Maternal and umbilical resistin levels do not correlate with infant birth weight either in normal pregnancies and or in pregnancies complicated with gestational diabetes

Nikolaos Vitoratos, Alexandra Dimitrakaki, Nikolaos F. Vlahos, Odysseas Gregoriou, Kostantinos Panoulis, Panagiotis Christopoulos, George Creatsas

Research output: Contribution to journalArticlepeer-review

15 Scopus citations

Abstract

Objective. To evaluate the role of resistin in the pathophysiology of insulin resistance during pregnancy and on the birth weight of infants born from women with gestational diabetes (GDM). Material and methods.Thirty women diagnosed with GDM were compared to 30 normal pregnant controls. Maternal serum resistin and insulin levels were measured at the time of the oral glucose tolerance test screening. In addition, umbilical levels of resistin and insulin were measured at the time of delivery. Results. There was no difference in maternal serum resistin levels in women with GDM as compared to normal controls at 24-26 weeks. There was no difference in umbilical resistin levels between the infants born in the two groups. There was no correlation between infant weight and either maternal resistin at 24-26 week or umbilical resistin levels. Conclusion.There were no significant differences in umbilical resistin levels between infants born of women with GDM as compared to normal pregnant women. In addition, there was no correlation between resistin levels during pregnancy, as well as between umbilical resistin levels and neonatal birth weight. In conclusion, resistin seems to play a rather minor role in the pathophysiology of GDM and the energy metabolism during fetal life.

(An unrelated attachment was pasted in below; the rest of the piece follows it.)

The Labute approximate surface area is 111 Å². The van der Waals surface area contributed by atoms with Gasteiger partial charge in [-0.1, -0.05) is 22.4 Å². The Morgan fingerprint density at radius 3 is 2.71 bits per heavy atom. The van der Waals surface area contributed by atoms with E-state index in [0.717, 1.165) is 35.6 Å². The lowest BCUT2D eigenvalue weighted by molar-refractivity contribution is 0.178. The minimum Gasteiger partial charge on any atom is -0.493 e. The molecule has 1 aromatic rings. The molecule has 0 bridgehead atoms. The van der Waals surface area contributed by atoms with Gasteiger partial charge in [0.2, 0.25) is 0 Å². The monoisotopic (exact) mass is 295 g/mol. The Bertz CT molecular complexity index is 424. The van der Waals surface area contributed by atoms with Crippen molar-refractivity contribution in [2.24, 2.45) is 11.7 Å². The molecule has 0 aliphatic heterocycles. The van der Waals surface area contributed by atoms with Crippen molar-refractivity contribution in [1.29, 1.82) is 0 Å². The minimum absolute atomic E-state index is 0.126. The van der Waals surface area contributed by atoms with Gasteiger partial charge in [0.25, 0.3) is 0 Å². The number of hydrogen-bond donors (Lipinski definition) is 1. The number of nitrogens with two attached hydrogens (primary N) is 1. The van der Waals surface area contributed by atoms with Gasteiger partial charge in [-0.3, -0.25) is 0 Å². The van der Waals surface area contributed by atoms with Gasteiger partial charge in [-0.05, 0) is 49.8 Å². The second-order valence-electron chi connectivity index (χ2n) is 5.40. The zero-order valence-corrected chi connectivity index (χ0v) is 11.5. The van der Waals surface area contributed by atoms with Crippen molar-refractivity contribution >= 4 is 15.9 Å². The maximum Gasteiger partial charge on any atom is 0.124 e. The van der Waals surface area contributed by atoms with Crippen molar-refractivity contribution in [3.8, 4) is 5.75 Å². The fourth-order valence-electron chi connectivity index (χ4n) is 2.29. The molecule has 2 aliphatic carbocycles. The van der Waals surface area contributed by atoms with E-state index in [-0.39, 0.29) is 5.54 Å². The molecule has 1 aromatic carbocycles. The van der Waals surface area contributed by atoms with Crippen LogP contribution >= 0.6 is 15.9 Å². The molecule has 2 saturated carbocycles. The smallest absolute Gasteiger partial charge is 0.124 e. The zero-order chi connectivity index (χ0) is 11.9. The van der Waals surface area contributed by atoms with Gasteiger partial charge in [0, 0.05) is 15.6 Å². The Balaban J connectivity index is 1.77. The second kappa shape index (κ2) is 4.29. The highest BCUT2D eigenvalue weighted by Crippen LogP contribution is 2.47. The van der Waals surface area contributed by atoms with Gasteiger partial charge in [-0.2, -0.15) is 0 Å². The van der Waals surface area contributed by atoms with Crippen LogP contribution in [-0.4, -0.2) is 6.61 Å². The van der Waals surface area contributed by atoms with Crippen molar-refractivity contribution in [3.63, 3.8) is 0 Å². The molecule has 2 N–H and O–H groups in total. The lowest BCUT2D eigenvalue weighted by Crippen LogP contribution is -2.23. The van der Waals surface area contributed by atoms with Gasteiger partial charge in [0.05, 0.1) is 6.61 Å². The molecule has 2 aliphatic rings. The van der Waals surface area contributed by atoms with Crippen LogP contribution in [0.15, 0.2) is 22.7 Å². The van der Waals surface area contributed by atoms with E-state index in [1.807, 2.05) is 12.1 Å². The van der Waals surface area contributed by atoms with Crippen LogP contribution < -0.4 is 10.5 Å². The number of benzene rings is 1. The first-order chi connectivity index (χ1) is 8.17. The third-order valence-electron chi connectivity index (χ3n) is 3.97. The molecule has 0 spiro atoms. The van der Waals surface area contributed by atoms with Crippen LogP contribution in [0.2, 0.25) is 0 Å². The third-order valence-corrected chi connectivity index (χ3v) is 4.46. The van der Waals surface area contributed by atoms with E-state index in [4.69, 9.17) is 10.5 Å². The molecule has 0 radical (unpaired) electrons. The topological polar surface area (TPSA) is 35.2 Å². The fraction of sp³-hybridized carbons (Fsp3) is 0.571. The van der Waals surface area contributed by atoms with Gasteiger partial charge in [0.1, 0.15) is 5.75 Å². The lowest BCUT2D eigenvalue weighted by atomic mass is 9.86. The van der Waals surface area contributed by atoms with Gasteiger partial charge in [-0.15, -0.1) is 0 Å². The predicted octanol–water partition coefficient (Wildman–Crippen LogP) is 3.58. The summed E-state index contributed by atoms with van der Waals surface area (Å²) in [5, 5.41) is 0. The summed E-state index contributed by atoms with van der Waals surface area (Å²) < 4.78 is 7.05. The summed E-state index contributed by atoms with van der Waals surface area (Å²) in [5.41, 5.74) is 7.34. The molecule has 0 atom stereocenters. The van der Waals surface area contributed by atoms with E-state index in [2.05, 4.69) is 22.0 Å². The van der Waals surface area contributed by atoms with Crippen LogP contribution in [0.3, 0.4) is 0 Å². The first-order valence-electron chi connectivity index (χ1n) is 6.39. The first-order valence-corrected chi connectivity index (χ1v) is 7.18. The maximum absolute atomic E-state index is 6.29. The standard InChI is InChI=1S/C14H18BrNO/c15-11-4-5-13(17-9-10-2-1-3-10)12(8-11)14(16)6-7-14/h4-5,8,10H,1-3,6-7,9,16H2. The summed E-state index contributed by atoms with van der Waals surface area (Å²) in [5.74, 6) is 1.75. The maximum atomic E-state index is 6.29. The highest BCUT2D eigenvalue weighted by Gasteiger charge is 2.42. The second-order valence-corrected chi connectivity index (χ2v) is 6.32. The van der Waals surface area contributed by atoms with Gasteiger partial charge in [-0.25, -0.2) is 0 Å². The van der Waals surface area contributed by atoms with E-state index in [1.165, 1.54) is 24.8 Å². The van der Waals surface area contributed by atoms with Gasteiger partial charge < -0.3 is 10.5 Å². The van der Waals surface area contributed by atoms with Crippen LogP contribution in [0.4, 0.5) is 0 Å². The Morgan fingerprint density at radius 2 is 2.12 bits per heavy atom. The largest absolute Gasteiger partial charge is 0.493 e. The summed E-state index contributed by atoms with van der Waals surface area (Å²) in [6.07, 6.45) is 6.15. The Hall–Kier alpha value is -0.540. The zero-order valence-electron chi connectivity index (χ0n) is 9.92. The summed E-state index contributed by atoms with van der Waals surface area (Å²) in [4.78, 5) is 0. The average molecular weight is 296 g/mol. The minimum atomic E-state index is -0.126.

Original languageEnglish (US)
Pages (from-to)1019-1023
Number of pages5
JournalJournal of Maternal-Fetal and Neonatal Medicine
Volume23
Issue number9
DOIs
StatePublished - Sep 2010
Externally publishedYes

Keywords

  • Gestational diabetes
  • HOMA
  • birthweight
  • pregnancy
  • resistin

ASJC Scopus subject areas

  • Pediatrics, Perinatology, and Child Health
  • Obstetrics and Gynecology

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